FIG. 11 is a graph illustrating the uniformity of thickness of deposition on the main planar surface of the wafer by the source of FIGS. 9 and 10 as a function of the radial position on the wafer, for each of several wafer-to-source distances;
FIG. 12 is a plot similar to FIG. 11, but for only a single wafer-to-source distance, one curve being for a deposition environment of 2 microns argon pressure and the other being for a deposition environment of 10 microns argon pressure;
FIG. 13 plots thickness of coating coverage on the sidewall of grooves within the wafer surface as a function of the radial position on the wafer, both for outwardly-facing (relative to the center of the wafer) sidewalls, as well as inwardly facing sidewalls, for a source-to-wafer distance of 4 inches, one curve being taken at 10 microns argon pressure, and the other at 3 microns argon pressure;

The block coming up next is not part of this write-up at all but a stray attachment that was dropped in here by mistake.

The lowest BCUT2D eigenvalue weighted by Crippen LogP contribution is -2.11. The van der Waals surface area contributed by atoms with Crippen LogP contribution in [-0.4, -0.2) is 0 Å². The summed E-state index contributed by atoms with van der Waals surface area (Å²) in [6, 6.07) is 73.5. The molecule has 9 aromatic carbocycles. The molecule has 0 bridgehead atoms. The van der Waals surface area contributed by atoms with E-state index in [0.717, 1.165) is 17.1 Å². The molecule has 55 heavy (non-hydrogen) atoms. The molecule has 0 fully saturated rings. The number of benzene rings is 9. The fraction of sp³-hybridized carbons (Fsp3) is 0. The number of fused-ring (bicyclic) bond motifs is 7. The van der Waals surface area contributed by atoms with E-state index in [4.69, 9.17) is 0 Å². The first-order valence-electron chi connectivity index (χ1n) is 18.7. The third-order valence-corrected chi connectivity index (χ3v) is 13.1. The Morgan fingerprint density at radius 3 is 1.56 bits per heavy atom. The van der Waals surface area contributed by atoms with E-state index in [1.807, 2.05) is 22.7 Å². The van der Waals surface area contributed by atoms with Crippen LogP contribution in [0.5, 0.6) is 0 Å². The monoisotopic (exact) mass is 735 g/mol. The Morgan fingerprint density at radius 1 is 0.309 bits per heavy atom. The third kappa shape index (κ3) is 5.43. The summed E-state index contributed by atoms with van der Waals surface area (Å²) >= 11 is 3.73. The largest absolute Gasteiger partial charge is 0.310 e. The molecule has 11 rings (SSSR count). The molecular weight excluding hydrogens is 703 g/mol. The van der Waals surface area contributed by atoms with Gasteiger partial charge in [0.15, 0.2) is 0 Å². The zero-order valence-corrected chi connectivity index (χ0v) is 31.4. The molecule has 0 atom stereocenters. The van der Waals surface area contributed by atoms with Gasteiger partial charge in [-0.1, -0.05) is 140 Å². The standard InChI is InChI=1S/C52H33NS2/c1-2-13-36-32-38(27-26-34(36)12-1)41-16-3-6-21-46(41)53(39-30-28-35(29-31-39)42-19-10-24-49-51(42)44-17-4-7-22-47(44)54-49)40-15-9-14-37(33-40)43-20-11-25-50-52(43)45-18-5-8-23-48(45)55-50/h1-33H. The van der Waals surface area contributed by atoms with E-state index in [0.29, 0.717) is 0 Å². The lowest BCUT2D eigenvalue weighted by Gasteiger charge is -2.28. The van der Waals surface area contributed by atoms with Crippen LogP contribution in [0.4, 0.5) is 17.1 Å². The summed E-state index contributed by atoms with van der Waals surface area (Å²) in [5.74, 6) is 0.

FIG. 14 is a plot similar to FIG. 13, except that the source-to-wafer distance is 3 inches;
FIG. 15 is a plot of uniformity of planar coverage as a function of argon pressure of the coating environment, one curve being for the radial position 1.5 inches, and the other being for the radial position 2.0 inches.
The wafer coating system of FIG. 1 principally includes a generally cylindrical vacuum processing chamber 10 having five work stations, one of which comprises load lock arrangement 12; and one of which comprises coating station 14. Remaining further elements of the coating system found within chamber 10 may be seen in more detail in FIG. 2, which also shows a wafer 15 within load lock 12; and also a wafer at coating station 14. Further elements include pressure plate 16, wafer carrier plate assembly 18, and clip assemblies 20 (better shown in FIG. 3), by which a wafer is retained within wafer carrier plate 42 of carrier plate assembly 18. Door assembly 22, which seals the entrance opening 23 of chamber 10, and which cooperates with the just mentioned elements to form the chamber load lock arrangement 12, completes the principal elements of processing chamber 10. These elements, together with cassette load/unload assembly 24 and the various ancillary vacuum pumps 25 for chamber and load lock evacuation, and control means, are all housed compactly in cabinet 26.